Activity: Climbing Mount Kilimambogo
Date: 22nd April 2019.
Isn’t it funny how one can live in a city and not explore it fully? The only feature in my direction when on the move is Mount Kilimambogo. At times I go like ‘today it is very clear’ and other times am like ‘I have never climbed it.’ It is like living in Thika town and not eating the famous pineapples or drinking the Delmonte juices! We need to explore our cities first before venturing out. What confuses me most is which part of this land is in Kiambu County and which is in Machakos County. Where is the division? When my brother told me he was breaking for the University holiday I knew this was it. I needed to hang out by climbing Macmillan’s property.
Situated on the Thika-Garissa road, the mountain is found at Ol Donyo Sabuk National Park. From Thika Town, the matatus to this locale are accessed at the U-shop terminal-Kilimambogo Sacco just right after the Red Cross offices and you have to part with Ksh 120 as fare. It is a 1 hour drive and this can even take longer as this matatus will first make another stop over at Makongeni bus stop to get other passengers since it leaves its original stop with fewer commuters. And they are the slowest operating vehicles!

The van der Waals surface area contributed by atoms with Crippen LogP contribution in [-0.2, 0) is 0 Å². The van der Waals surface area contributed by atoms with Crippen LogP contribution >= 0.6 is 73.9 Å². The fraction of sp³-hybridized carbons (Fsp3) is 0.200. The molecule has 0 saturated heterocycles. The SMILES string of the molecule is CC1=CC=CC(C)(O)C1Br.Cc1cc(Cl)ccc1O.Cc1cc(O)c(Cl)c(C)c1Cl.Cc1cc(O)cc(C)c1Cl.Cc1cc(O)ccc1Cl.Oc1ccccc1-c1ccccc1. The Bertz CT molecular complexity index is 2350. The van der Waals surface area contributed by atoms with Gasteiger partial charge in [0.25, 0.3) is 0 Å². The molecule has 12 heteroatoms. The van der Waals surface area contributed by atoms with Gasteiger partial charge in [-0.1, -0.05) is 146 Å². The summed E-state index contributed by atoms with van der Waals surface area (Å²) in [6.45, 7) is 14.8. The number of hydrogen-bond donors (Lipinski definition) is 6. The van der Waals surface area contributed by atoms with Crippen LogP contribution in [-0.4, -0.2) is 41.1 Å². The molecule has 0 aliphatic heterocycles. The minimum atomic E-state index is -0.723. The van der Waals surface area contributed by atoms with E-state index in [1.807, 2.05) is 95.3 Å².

Along the Garissa highway, you make a right turn at Makutano junction. The road shifts from tarmac to a murram one that heads all the way to Tala Town. Pineapple plantations are the major attractions en route and Athi River as you head to the shopping center. The final stop been at Donyo shopping center, one boards a motorcycle at Ksh 50 to the National park gate. Here you pay an entry fee of Ksh 300 per head via Mpesa since no cash is accepted. You might want to take the mobile number of your cycle guy to fetch you once done.
Mount Kilimambogo with an elevation of 2,145 meters above sea level was named by the Maasai pastoralists to mean ‘a big mountain.’ However, extracting its name Mbogo which actually means Buffalo in English and Nyati in Swahili, the community here refer it as the ‘buffalo mountain.’ Buffalo skulls can be seen once you get to the park. The community around this locale uses Kikamba as their dialect.
The park according to KWS is home to 45 species of birds, colobus monkeys, baboons, buffalos, bushbucks, leopards, impala and duiker. We spotted a duiker but the camera was too late to get a shot before it ran away.
Brief history about MacMillan
The history behind this park is that Lord William Macmillan owned it. It comfortably rests on his land and he loved the mountain so bad that his wish was to be buried at the peak of it. His workers did their best but got tired on the way and he is actually laid to rest on the 4.6km stretch to the summit just before you get to the 3.6km signage. For a man who was seven feet tall, had to turn sideways when using a door and had a seat reserved for him at the then National Bank of India (current as The Kenya National Archives) this I fathom. However, his tombstone is vulnerable as thieves have been vandalizing it with the aim that he was buried with some treasure. His wife Lady Lucie, their dog and that of Louise their worker graves are also here. Unfortunately, one can’t tell where Lucie’s and the dog’s grave are since no marking is done.